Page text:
On the Need to Raise the Bar and Maintain High Standards

Mamos Media

It was Will Durant (and NOT Aristotle) who said “We are what we repeatedly do. Excellence, then, is not an act, but a habit” in his book, “The Story of Philosophy”.

If you add to the foregoing nugget of wisdom,  the divine revelation in verse 148 of Surah Baqarah, “fastabiqul khairaat aina maa takoonoo ya’ti bikumullaahu jamee’an.” (then strive together (as in a race) Towards all that is good. Wheresoever you are, Allah will bring you Together); then you would agree with me that raising the bar from our abysmal low in this country, and to strive to maintain high #standards becomes a religious obligation.

In a letter published by the Standard newspaper, Thursday March 12, 2020, written by one Yankuba Jallow, claiming to be a final year law student at the UTG, I was vilified and pilloried in the most unjust manner. 

The writer attacked me under the caption “No person or authority can shut down TRRC Letter to Momodou Sabally” in response to a whatsap audio message that never mentioned my name as the creator of that message. The whole episode reminded me of the very first stanza from Bob Marley’s song “Stiff Necked Fools”: Stiff-necked fools, you think you are cool… Yes, you have got the wrong interpretation. Mixed up with vain imagination!

In fact more than a week before the publication of this malicious letter by the Standard, I had published a whatsap audio message dissociating myself from the said audio. A Mentee of mine suggested that I publish the same disclaimer on Facebook in text form; which I promptly did so that it became clear the audio referred to by Mr. Jallow and many others, was not mine. I went further to clarify that any audio made my me comes with my vocal signature at the beginning and end of the message.

But some Gambians are interesting beings. I must admit that Mr. Jallow was not alone in the attacks launched against me regarding the audio. Many people called friends to vilify me without any evidence that the said audio was made by me. A man claiming to be a follower of the Ahmadiyya religious order actually insulted me on Facebook for that audio. To his credit, he did apologise when he found out that the audio was not from me.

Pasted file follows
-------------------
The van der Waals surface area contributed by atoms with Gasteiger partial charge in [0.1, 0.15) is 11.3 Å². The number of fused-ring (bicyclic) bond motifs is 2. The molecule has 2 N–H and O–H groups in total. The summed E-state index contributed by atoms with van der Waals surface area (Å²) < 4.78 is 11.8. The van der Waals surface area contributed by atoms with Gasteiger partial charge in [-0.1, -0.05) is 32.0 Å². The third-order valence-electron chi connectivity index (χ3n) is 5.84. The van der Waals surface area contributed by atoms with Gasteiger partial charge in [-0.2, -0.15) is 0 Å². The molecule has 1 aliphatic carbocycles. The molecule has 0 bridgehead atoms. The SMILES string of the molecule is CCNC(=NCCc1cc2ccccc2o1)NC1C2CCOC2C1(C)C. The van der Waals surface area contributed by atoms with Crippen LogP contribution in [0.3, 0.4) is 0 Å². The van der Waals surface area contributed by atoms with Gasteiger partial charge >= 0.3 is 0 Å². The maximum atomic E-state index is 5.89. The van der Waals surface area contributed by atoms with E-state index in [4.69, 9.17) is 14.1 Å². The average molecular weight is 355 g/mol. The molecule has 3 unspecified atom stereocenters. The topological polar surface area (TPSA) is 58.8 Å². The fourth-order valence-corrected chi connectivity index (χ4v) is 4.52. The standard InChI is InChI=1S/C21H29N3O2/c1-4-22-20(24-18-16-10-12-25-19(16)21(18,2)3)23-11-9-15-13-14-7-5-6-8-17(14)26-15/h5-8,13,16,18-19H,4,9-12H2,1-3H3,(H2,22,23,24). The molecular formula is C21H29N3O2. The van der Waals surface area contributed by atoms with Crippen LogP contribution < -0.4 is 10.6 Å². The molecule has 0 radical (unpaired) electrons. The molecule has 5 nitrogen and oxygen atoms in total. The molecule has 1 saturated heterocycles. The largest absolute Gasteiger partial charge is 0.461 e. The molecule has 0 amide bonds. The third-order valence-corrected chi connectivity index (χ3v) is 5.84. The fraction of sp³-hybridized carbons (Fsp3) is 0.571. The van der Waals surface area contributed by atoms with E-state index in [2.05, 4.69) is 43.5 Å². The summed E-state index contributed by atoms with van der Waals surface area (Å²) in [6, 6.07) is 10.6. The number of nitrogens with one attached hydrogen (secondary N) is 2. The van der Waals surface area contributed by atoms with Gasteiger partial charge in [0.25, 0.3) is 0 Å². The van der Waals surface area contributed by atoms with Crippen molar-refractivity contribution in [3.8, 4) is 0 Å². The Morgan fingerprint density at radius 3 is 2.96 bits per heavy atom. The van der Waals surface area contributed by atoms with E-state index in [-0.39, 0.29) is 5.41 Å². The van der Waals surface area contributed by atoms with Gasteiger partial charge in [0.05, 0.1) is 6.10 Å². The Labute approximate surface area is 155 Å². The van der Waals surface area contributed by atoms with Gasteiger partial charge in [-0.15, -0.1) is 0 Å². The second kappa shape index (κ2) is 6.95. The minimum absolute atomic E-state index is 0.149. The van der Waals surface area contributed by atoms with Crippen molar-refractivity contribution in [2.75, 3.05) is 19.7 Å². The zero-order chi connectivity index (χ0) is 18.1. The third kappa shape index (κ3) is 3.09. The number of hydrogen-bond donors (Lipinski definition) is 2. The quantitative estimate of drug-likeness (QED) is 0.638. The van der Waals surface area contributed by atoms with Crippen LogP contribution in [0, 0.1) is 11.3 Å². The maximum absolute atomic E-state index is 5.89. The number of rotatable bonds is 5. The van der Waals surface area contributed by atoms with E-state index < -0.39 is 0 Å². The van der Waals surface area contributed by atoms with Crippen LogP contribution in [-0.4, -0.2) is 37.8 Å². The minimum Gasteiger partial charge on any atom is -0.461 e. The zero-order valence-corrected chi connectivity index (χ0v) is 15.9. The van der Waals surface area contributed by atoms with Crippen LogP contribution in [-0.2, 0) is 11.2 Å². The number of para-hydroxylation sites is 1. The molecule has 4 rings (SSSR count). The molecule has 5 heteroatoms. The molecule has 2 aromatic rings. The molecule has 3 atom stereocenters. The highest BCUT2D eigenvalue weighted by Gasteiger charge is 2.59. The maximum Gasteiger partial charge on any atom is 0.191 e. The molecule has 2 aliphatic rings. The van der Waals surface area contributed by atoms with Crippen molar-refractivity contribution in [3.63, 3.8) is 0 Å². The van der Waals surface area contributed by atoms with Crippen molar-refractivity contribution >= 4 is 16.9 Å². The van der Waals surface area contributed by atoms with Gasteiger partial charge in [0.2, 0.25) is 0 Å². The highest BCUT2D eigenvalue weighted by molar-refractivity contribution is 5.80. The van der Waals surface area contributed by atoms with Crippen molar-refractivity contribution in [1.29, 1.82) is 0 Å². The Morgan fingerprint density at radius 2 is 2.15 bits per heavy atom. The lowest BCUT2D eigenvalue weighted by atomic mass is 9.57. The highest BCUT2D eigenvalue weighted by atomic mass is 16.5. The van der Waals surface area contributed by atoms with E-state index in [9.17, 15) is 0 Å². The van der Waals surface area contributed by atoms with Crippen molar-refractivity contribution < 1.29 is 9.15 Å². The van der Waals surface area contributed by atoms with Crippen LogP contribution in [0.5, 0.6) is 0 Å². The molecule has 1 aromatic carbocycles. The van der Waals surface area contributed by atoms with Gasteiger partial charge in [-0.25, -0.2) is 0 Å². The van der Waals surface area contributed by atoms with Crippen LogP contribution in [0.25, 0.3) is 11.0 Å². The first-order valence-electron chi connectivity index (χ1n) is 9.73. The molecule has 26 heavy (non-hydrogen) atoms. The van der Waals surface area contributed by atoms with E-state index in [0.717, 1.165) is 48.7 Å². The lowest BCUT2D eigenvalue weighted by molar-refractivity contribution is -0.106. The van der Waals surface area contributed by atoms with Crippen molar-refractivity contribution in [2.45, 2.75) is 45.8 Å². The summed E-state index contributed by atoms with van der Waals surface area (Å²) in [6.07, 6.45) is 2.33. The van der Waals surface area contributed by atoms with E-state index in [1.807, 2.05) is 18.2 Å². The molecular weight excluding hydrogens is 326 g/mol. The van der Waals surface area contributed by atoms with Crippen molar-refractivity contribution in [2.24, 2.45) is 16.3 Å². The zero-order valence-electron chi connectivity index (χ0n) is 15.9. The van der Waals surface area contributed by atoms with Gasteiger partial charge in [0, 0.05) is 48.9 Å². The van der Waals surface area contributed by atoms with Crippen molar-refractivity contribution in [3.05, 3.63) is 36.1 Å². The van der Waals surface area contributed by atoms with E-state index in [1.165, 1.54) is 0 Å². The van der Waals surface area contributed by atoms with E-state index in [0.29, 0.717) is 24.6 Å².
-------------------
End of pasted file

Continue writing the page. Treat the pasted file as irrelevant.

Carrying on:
As for Mr. Jallow, his teachers need to ‘detain’ him at the university a bit longer because if such a character is let lose into the legal profession, then he might cause some unintended damage to the profession. For God’s sake, the practice of law is based on the foundation of evidence. The business of law is not one that is rooted in emotions and mere verbiage. The young man should take more lessons or repeat a few. Where is the evidence that the audio he listened to was made by Momodou Sabally?

I have strong views on many issues including religion but I am the most respectful of other people’s beliefs and opinions. I am not the one to force my views down the throats of dissenting voices. I have adopted this attitude of tolerance for religious reasons and not any malleable legal or ethical ethos that is in flux due to human caprices. My Quran has taught me to be tolerant and that I have no authority to condemn others or decide their fate.

Since the author of the letter dwelled a lot on the TRRC, let me switch to that. For the record, I am one of the first Gambians to criticise the set-up of the TRRC and I still stand by my criticism of that institution. However, I have never called for the banning or stopping of the TRRC and its proceedings. I am very much sensitive to the plight of the victims and I believe that they have the right to be heard. 

My criticism of the TRRC was based firstly on the disingenuous appointment of Alhagie Saidy Barrow as Director of investigation because he is conflicted. Thank God he has finally ‘recused’ himself from the proceedings of the commission albeit not for any ethical reason.

Other snide remarks I have launched at the TRRC include the suboptimal way in which the Lead Counsel has been performing. I still stand by such criticism made  on social media. First, the Lead Counsel was wrong to have openly gifted a witness a piece of land even before other relevant testimonies came in the matter that was at hand. I also made this observation in an article

When the TRRC was being launched, ICC prosecutor Fatou Bom Bensouda was an invited guest of honour and the whole country glossed over this. Now please read the excerpt (below) as carefully and succinctly observed by journalists Mustapha K. Darboe and Thierry Cruvellier on the website www.justiceinfo.net:

ESSA FAAL’S CONVICTIONS AND PRUDENCE

When on January 28 this year Batch Samba Jallow testified publicly before the TRRC and implicated Fatou Bensouda, the Commission’s lead counsel, Essa Faal, seemed caught off guard and embarrassed … He is a key contributor to the success of this justice process and the credibility of its investigations. He is also a former ephemeral member of the State Prosecutor’s Office of The Gambia in 1994. And more importantly he is a former colleague of Fatou Bensouda at the International Criminal Court. At the hearing, the dialogue between the victim and the lead counsel seemed to end in disagreement about the conclusions to be drawn from Jallow’s experience.

– “Who was the prosecutor in this case? asked Essa Faal.